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Double quotation mark within a URL

P: n/a
Hi!

Is using of a double quotation mark with a URL a problem? For example:

http://myserver.com/query?field1=something&field2=test&params="field1= test1"+"field2=test2"

Regards
Thomas
Jul 20 '05 #1
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4 Replies


P: n/a
Thomas Miskiewicz wrote:
Is using of a double quotation mark with a URL a problem?


Yes, you have to encode it as %22

--
David Dorward <http://dorward.me.uk/>
Jul 20 '05 #2

P: n/a
On Mon, 9 Feb 2004, Thomas Miskiewicz wrote:
Is using of a double quotation mark with a URL a problem? From the fact that you're asking, it seems that the answer is "yes" - what happened when you tried it?
For example:

http://myserver.com/query?field1=something&field2=test&params="field1= test1"+"field2=test2"


I'd strongly recommend you get to grips with the rules of
application/x-www-form-urlencoded - you'd be advised to mimic those
if you're trying to compose your own GET-style URLs.

Funnily enough, this is defined in the HTML specification[1] and thus
seems to be on-topic here, though I'd suspect that decoding it at the
server is more apt to be discussed on c.i.w.a.cgi (beware the
automoderation bot).

[1] http://www.w3.org/TR/html401/interac...ml#h-17.13.4.1

good luck
Jul 20 '05 #3

P: n/a
"Thomas Miskiewicz" <mi*********@yahoo.com> wrote:
Is using of a double quotation mark with a URL a problem?
I would have appreciated your telling me that you were also asking this
in public when we had our E-mail conversation. I don't particularly
fancy the task of copy & paste in vain.
http://myserver.com/query?field1=something&field2=test&params="field
1=test1"+"field2=test2"


It is not a correctly formed URL.

Here's what I E-mailed, in reply to "Can you tell me where do I find a
prove, that double quotation marks are allowed in a URL?"

You don't; they aren't.

The authoritative reference in generic URL syntax is currently RFC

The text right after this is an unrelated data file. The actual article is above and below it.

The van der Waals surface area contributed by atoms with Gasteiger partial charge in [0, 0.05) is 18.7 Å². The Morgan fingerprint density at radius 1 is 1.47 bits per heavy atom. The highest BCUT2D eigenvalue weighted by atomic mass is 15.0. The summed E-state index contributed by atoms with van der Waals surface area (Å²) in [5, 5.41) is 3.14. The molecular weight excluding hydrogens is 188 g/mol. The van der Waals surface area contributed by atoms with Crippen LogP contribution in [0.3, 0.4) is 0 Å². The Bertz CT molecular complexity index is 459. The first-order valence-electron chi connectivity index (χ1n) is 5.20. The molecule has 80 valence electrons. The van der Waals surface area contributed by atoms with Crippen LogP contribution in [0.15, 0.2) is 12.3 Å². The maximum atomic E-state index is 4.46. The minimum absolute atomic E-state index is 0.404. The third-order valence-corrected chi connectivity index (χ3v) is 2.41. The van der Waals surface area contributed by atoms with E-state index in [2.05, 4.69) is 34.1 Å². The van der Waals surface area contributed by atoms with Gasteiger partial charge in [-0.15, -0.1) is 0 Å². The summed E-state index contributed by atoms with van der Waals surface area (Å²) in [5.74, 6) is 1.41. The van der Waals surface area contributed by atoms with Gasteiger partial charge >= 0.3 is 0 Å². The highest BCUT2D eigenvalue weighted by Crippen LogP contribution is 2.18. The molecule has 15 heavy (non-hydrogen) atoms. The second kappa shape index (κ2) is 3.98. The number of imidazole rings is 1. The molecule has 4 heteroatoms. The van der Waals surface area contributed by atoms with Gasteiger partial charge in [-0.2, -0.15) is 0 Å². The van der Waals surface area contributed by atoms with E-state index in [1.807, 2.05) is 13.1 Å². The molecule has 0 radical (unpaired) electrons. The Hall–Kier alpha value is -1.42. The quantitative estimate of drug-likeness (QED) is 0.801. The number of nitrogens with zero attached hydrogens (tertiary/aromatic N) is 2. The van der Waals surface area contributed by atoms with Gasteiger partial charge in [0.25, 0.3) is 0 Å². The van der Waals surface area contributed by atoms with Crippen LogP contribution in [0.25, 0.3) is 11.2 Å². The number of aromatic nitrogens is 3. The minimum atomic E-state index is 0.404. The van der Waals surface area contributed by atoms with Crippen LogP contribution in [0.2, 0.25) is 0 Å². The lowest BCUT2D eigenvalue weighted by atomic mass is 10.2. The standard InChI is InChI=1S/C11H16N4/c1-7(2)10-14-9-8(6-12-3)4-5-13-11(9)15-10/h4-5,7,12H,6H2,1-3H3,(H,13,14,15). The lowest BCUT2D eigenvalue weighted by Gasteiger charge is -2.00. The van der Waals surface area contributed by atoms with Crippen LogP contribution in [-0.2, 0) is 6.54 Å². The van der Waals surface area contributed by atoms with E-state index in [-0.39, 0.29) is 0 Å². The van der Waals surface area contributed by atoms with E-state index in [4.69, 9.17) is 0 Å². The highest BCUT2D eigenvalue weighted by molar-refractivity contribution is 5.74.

2396,
which is available as hypertext at
http://www.cs.tut.fi/~jkorpela/rfc/2396/
but beware that the authoritative version is the plain text version in
official RFC repositories.

RFC 2396 explicitly declares the quotation mark as "excluded" in clause
2.4.3. Exclusion means that it may only appear in escaped form, as %22.
The reason given doesn't sound very strong:
"The angle-bracket < and > and double-quote " characters are excluded
because they are often used as the delimiters around URI in text
documents
and protocol fields."
But the statement is very clear.

And after you asked whether you should convert " to %22, I replied:

Why not? That's the right way.

Regarding "What problem can this cause?":

No idea. I would just do it the right way. Of course, if you put the
URL into an HTML document, then you surely need to consider it (but
then you should also escape the & characters). Other than that, I see
no reason why programs would fail to pass the quotation marks. But "be
liberal in what you receive, conservative in what you send".

--
Yucca, http://www.cs.tut.fi/~jkorpela/
Pages about Web authoring: http://www.cs.tut.fi/~jkorpela/www.html

Jul 20 '05 #4

P: n/a
"Thomas Miskiewicz" <mi*********@yahoo.com> wrote in message
news:c0**********@news.gatel.net...
Hi!

Is using of a double quotation mark with a URL a problem? For example:

http://myserver.com/query?field1=something&field2=test&params="field1= test1"+"field2=test2"


If you have the option of using ASP, you can do this easily with the
Server.URLEncode method. Of course, that requires some server-side
processing, but I thought I would mention it.

Regards,
Peter Foti
Jul 20 '05 #5

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